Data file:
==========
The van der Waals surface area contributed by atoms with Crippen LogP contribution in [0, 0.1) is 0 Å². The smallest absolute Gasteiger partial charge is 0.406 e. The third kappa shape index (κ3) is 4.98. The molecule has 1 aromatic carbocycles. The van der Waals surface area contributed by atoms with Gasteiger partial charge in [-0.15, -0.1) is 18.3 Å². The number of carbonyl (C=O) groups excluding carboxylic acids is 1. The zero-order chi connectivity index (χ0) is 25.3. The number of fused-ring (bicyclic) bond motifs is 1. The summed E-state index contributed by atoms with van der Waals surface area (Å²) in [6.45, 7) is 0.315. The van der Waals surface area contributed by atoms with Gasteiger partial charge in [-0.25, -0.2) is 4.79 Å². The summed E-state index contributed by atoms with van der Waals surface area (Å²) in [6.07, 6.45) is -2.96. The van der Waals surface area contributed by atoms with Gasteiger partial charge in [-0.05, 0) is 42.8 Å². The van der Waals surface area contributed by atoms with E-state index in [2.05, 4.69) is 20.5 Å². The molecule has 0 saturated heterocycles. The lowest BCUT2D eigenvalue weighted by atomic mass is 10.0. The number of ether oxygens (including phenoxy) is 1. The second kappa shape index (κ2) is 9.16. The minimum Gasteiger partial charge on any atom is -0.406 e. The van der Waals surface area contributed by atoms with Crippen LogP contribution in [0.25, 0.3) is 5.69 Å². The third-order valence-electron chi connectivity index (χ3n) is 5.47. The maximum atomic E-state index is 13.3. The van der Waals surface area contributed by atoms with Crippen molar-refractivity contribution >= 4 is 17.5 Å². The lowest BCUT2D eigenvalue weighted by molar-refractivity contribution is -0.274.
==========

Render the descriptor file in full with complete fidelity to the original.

The van der Waals surface area contributed by atoms with Crippen LogP contribution in [0, 0.1) is 0 Å². The smallest absolute Gasteiger partial charge is 0.406 e. The third kappa shape index (κ3) is 4.98. The molecule has 1 aromatic carbocycles. The van der Waals surface area contributed by atoms with Gasteiger partial charge in [-0.15, -0.1) is 18.3 Å². The number of carbonyl (C=O) groups excluding carboxylic acids is 1. The zero-order chi connectivity index (χ0) is 25.3. The number of fused-ring (bicyclic) bond motifs is 1. The summed E-state index contributed by atoms with van der Waals surface area (Å²) in [6.45, 7) is 0.315. The van der Waals surface area contributed by atoms with Gasteiger partial charge in [-0.25, -0.2) is 4.79 Å². The summed E-state index contributed by atoms with van der Waals surface area (Å²) in [6.07, 6.45) is -2.96. The van der Waals surface area contributed by atoms with Gasteiger partial charge in [-0.05, 0) is 42.8 Å². The van der Waals surface area contributed by atoms with E-state index in [2.05, 4.69) is 20.5 Å². The molecule has 0 saturated heterocycles. The lowest BCUT2D eigenvalue weighted by atomic mass is 10.0. The number of ether oxygens (including phenoxy) is 1. The second kappa shape index (κ2) is 9.16. The minimum Gasteiger partial charge on any atom is -0.406 e. The van der Waals surface area contributed by atoms with Crippen LogP contribution in [0.25, 0.3) is 5.69 Å². The third-order valence-electron chi connectivity index (χ3n) is 5.47. The maximum atomic E-state index is 13.3. The van der Waals surface area contributed by atoms with Crippen molar-refractivity contribution >= 4 is 17.5 Å². The lowest BCUT2D eigenvalue weighted by molar-refractivity contribution is -0.274.